We caught up with Jeni Britton Bauer on the process behind crafting more than 100 recipes for her new cookbook and, most importantly, what dessert lovers can expect inside.

Jeni Britton Bauer will celebrate the release of her second cookbook, "Jeni's Splendid Ice Cream Desserts," this Friday at the Wexner Center for the Arts. In the meantime, we caught up with the founder of Jeni's Splendid Ice Creams on the process behind crafting more than 100 recipes for the new book and, most importantly, what dessert lovers can expect inside.

Coming off your first cookbook and the James Beard Award, how did you approach this project? Did you find the process to be more difficult, more natural?

Probably neither. It took a long time before I considered [writing another cookbook]. I wrote the first one thinking it's the only ice cream book you'll ever need. But a couple years went by. I had new ice cream and new ideas. And my publisher sort of said, "Well, what do you think?" It became not just about one kind ice cream but as ice creams as different kinds of bases in desserts and about serving at home.

How much of this book is premeditation versus a product of just experimenting in the kitchen?

Almost all of it covers things we had already done, or backburner stuff-the exception being Creme sans Lait, a vegan base I had been experimenting with for a long time. Years. I never had any luck, but I settled on that come hell or high water I was going to make it work for this book.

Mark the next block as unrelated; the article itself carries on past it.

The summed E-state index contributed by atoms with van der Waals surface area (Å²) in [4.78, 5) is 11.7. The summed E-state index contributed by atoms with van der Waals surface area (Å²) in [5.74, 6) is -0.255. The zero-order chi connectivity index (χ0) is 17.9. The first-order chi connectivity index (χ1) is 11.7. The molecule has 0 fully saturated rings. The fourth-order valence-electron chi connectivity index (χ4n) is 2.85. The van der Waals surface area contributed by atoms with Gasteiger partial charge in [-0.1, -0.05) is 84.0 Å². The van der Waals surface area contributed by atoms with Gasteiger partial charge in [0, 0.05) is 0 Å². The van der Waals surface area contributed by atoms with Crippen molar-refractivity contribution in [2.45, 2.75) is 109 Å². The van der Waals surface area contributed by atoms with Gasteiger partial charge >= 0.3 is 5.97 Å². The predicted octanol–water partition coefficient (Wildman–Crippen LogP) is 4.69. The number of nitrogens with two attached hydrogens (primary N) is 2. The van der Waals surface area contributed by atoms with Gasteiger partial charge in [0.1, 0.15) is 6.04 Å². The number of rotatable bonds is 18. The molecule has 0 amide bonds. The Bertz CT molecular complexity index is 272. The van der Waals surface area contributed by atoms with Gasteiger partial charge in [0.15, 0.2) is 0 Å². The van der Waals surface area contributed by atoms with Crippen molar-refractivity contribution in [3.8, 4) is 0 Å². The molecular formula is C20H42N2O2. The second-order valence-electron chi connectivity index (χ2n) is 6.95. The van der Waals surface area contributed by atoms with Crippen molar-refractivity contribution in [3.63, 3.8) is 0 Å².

Vegan ice cream? Tell me more about that.

Yes, the Creme sans Lait is a lactose-free, vegan ice cream without ice cream-but it's a really beautiful dessert on its own. When I passed it around the office on a final sort of take, people didn't know it wasn't made out of dairy. We actually made it a lot-bowl after bowl. Everybody has been trying to crack the code on vegan ice cream. Not only did we do it, but we did it on home machines for home kitchens.

Can you talk more about this idea of ice cream being one part of a dessert, not necessarily the dessert in and of itself?

Yes. It's sort of ice cream as an accessory. It can change the whole conversation. You can have a simple cake-a layered cake or maybe one with some powdered sugar on top. Well, what ice cream do you put with it? A ginger yogurt will bring out one emotion, fresh raspberry sorbet another one. You could add a salty vanilla custard or chocolate sauce-more of a Boston cream-like dessert. There are so many possibilities for different textures and temperatures.

Can you pick a favorite recipe?

Well, I love all three cakes inside. And the tart shells, which you can fill with fruit or top with sauces. And our cream puff-which was totally inspired by Schmidt's cream puff. [Laughs.] The hope with this book is it becomes even more about what isn't in it than what is. The hope is I've inspired you just enough to take certain things-to freestyle, really-and that the book will live differently in different people's hands. It's not just about pairing flavors but about creating entirely new desserts. It's about pulling something from here and putting it over here. It isn't Jeni's anymore. It becomes yours.